I started the section “Catharsis” as a catch-all of things that I need to get out, and hopefully make some sense of along the way. I’m hoping that one of these days in the future, I can look back through them and say, “Thank you, Father, for getting me through that one.”
I’m hoping that I can see with clear eyes– that I can look at the experiences, memories and painful moments I write now. Maybe then, I can see what I’ve done wrong and need to change, how I can grow to be better than I am now; more than I am now. I’m hoping, because something has to give; somehow I have to learn, because the consequences of not learning are too painful. Not just for me, but for my loved ones as well.
Tonight, my son C asked at the supper table, “How old was I when dad left?” My ex-husband left before C was born, which he knows, but – for whatever reason – wanted to know again. I told him again, and was hoping that would be the end of it. “Well, I know D got a chance to play inappropriate games (i.e violent ones) and cuss, but if I’d been old enough to chose, I would have chosen to stay here.”
D, who grew up with his dad until recently and didn’t remember much about me when he came back six months ago, bowed his shoulders and hunkered down towards the table. My daughter J, looked up and said, “Mine and C’s daddy was here, but not with D.”
“Well, he was actually your dad, not mine,” C replied. D put his fork down and stared at his plate. J ducked her head, and C looked around with a perplexed frown. “I guess I shouldn’t have said anything?”
My dad reacted with, “Well, that’s enough; that’s all that needs to be said.”
What a sad thing. Having my dad around all my life has been such a huge blessing. He’s my dad, my hero and my friend. I can’t imagine what life would have been like without him around. For my children, though, “dad” is such a sensitive subject.
My boys have one father; my daughter has another. D grew up with theirs; the last time I saw him, he was 5, and I didn’t see him again until he was 14. C, however, has never met their father, and has only spoken on the phone with him through 5-minute collect calls a few times. His only viewpoint is ours, and now D’s.
J’s dad, my ex-fiance, was there when she went to sleep; she was three. She doesn’t know anything but that he wasn’t there when she woke up, and she hasn’t seen him since.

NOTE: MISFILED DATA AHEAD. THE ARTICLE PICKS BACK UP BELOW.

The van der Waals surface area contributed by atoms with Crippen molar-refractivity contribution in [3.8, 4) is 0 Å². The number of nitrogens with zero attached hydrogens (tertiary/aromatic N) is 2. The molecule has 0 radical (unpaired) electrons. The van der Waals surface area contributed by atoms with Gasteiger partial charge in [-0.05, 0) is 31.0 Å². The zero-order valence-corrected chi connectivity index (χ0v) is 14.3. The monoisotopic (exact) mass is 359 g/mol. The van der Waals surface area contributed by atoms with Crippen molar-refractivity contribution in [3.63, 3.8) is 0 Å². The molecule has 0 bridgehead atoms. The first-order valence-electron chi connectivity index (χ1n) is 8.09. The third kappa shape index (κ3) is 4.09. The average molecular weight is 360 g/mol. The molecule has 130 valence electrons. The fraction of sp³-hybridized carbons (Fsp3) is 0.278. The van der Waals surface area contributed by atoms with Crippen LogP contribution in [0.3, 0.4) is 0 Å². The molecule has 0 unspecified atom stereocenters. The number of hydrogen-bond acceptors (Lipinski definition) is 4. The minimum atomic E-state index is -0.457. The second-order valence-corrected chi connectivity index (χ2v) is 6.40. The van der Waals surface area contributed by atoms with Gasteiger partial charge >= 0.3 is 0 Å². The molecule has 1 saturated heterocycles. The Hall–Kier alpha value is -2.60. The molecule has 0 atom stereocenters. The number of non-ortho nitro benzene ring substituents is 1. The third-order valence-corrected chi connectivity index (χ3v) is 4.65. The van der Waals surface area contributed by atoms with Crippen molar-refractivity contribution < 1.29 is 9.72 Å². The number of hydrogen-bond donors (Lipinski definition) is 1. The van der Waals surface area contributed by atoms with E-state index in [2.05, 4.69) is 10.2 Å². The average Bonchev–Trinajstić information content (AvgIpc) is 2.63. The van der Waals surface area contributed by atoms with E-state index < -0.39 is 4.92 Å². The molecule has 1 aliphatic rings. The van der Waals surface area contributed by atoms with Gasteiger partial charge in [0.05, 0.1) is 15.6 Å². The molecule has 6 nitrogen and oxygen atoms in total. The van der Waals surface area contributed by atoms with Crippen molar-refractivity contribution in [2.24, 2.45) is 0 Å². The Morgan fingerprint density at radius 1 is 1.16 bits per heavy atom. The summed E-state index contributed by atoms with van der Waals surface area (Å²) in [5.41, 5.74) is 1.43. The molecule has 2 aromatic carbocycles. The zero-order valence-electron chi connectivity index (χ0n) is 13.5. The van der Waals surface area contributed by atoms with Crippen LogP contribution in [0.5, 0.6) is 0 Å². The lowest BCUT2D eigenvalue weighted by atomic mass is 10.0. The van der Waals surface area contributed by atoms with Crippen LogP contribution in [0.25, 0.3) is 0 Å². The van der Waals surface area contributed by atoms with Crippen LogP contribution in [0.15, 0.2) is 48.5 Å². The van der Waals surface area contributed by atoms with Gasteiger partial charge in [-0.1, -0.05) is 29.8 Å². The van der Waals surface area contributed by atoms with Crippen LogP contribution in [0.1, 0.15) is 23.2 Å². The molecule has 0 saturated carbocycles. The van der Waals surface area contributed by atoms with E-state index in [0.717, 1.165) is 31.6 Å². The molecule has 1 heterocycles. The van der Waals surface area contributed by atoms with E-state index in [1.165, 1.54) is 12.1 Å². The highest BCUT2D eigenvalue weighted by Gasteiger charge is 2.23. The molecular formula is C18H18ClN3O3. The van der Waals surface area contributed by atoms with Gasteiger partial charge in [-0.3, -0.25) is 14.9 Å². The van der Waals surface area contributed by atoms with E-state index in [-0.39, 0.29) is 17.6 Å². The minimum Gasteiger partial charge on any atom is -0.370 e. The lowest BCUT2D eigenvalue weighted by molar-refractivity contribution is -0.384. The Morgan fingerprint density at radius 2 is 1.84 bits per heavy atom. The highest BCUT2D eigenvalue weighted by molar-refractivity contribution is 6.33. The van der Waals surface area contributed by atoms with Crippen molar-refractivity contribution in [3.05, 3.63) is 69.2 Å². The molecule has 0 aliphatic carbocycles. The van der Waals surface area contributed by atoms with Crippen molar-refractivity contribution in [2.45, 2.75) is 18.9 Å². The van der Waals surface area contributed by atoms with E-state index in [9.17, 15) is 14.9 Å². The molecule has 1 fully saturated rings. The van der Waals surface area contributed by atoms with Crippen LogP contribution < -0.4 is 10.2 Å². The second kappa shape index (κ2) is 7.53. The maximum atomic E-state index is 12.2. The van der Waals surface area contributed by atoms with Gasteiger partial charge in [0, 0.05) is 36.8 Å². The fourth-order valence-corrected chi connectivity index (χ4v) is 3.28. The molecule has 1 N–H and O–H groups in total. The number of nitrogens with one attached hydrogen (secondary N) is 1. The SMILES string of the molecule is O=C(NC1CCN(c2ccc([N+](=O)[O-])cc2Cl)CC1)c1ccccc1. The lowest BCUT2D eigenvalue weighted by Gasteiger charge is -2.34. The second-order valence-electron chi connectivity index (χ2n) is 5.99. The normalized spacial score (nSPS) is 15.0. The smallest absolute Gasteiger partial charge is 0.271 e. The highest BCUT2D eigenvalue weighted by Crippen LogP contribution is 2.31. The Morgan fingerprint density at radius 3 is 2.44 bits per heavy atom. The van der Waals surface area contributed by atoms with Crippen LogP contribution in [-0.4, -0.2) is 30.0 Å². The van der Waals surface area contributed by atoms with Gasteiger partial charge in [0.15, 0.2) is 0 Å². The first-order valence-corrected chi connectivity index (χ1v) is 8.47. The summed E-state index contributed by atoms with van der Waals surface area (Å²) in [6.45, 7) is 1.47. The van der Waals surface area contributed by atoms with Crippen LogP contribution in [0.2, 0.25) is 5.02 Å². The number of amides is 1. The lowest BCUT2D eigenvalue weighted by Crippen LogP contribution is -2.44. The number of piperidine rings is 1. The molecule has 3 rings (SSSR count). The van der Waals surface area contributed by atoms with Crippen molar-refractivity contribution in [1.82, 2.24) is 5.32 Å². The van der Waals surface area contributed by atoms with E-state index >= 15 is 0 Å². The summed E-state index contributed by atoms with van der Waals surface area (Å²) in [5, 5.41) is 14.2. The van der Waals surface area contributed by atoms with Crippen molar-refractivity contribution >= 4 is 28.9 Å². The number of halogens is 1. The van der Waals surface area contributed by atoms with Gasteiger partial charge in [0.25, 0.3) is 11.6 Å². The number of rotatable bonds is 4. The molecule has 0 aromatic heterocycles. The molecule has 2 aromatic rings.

When I laid my daughter down for bed tonight, she asked me when he was coming back. She cried and told me she missed him and loved him very much. For the second time in her life, I had to tell her the painful truth. “Your daddy loves you and misses you very much, but he moved away, honey.” The first time was when she was convinced that her dad would see her on her birthday.
I wonder how many times more I’ll end up holding her while she cries. I wonder how long my children will be untrusting. I wonder how long my sons will talk quietly in their bedroom, talking about their father, and trying to speak quietly so no one hears. I wonder how long my mistakes will keep coming back and hurting my children.
There is so much pain in our lives; pain from the past and pain from missing someone so essential to a family. Sometimes I feel weighed down by it – and if eyes really are the windows to the soul, my children have already learned too much; they’ve already experienced too much. Knowing how much it hurts me, I can’t imagine how much it hurts them.
Worse yet, I know that most, although not all, of the pain they feel comes from choices I made. Unwise, unseeing of the consequences, no understanding of how these might affect things. A part of me wants to say, “If I had only…” The realistic part of me says, “…oh, but you did.”
Right now, at this moment, I know all I can do is love them and teach them to grow beyond their parents. It doesn’t feel like it’s enough, but it’s all I have.
When I was child, hearing “the good news of the coming Kingdom of God”, I could never understand what was so good about it. As an adult, with the consequences weighing on not only me, but my children also, I’m finally beginning to understand.
No more pain. No more sorrow. No more broken homes, broken hearts and broken children. Rest… and peace. God speed that day.